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That stupid little thing I like to call Affiramative Action.

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Imagine yourself being treated like an inefficient, incapable idiot. Imagine teachers letting you re-take test over and over again. You can even try imagining being the Coaches daughter, and getting to play a lot, and even though you are probably really good at the sport, you’re other team members think the coach is just playing you because you’re his daughter. And as if being treated like that isn’t bad enough, think about the outcome. If you’re the teacher’s favorite, do you really think that the other students are going to just love you? Hate to break it you, but most likely not. My point is, you didn’t choose to be the teacher’s favorite, or the coaches kid, it happens whether you want them to or not. This applies to the people affected by a thing I like to call Affirmative Action. When you’re a student being interviewed by a college you have recently applied for, you can’t choose whether or not you want those members of the board, or the admissions staff to apply Affirmative Action to your own acceptance. All I can say is too bad.
There are a lot of things in life a person can and cannot choose. And Affirmative Action is one of them. What exactly is Affirmative Action? Affirmative Action is when a certain minority, race, or gender are all suddenly added to and applied to the acceptance of a college students application. These people are set apart. These people are given more help than most of them probably wanted. What I mean is, when a collage applies affirmative action it can really take away from the strong qualities of a student, usually their GPA or SAT scores. What if that student didn’t want the admissions board to focus on their unique race or even their gender, but to treat them equal, just like any other person? Once again my answer is too bad for them. As David Sacks and Peter Theil stated one of the many problems caused by affirmative action is the major division it is causing in colleges today, “In no other area of public life is there a greater disparity between the rhetoric of preferences and reality” (2). As if that weren’t enough, “This same push for ‘diversity’ also has lead to Stanford to create racially segregated dormitories, racially segregated freshman orientation programs, racially segregated graduation ceremonies and curricular requirements in race and theory and gender studies”(Sacks and Theil 6). Yet another problem produced by affirmative action is the whole overview that all ‘unique’ races are unknowledgeable, cannot think for themselves, and have to have racial preferences help them get into college, and not all of them need financial help either. News flash, not all special races are the same! Also going about who to apply affirmative action is also a huge mistake admissions officers are making. What I mean by this is that “many preferences primarily benefit minority applicants from middle-and upper-class backgrounds” (Sacks and Thiel 3). This thing we call affirmative action isn’t even being applied to the people it says it applies itself to! See something wrong? Sadly enough, in the end, affirmative action does not equal out the racism in the world, it divides our college students even more, it treats everyone unfairly in some way or another, and it does nothing but cause even more racism every day.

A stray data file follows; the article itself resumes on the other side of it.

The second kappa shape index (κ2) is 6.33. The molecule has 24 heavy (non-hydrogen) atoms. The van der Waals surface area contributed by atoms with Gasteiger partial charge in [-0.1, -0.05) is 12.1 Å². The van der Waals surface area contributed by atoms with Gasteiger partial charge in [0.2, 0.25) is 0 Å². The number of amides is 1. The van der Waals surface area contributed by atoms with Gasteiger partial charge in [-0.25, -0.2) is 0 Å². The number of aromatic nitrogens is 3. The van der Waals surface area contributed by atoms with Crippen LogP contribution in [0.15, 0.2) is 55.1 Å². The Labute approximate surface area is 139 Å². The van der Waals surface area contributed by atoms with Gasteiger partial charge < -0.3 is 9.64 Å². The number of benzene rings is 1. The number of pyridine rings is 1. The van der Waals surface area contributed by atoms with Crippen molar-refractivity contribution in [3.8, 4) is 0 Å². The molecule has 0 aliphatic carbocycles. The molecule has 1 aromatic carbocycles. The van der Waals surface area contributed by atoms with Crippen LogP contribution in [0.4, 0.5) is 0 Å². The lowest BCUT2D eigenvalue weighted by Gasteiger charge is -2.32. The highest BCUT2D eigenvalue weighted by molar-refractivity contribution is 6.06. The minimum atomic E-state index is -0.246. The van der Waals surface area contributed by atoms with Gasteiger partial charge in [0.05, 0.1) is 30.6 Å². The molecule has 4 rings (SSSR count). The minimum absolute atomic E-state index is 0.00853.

Don’t get me wrong, I do believe there are some people out there where affirmative action had provided them with many more options, but to me this is really quite rare. In Jonathan Kozal’s paper about how awful school and living conditions are to these poor kids in East St. Louis, he goes on and on about how there’s sewage flooding the streets and the schools and how kids are receiving very poor education. I feel for these children, I really do, but not every African American race or Mexican race is living in these extremely awful conditions. It applies to one setting and a few people, but defiantly not all. So what I am saying is that some people have it really bad, and need affirmative action desperately, and there are some people who really don’t need it all, but they don’t mind if it helps them get into college either. You can’t pick the worst place on earth and base a whole argument defending that one set of living conditions. Also affirmative action is really only applied to people of special races, genders and minorities. I don’t think the appeal of affirmative action is an any way fair to just plain white men, because apparently they don’t need any help at all, or at least nothing like an African American or Hispanic. See the unfairness I do? According to affirmative action everything is based on race. I don’t know about you, but I find something slight wrong about that.
Affirmative action is unfair. It is making racism worse by the minute. It is obviously against white people. It gives off the impression that all minorities are poor and disadvantaged. And it does not put the test scores first. There are a lot of faults with affirmative action. So what if it can help just a few lucky people who actually did need it, did deserve it, and earned some extra help? That is great, but not nearly as great when you look at all the other disadvantages it results in. And not being able to control whether or not you want people to base an acceptance on their race, instead of their scores, is not a logical thing. Affirmative action is that thing you wish could work, but in the end just can’t.





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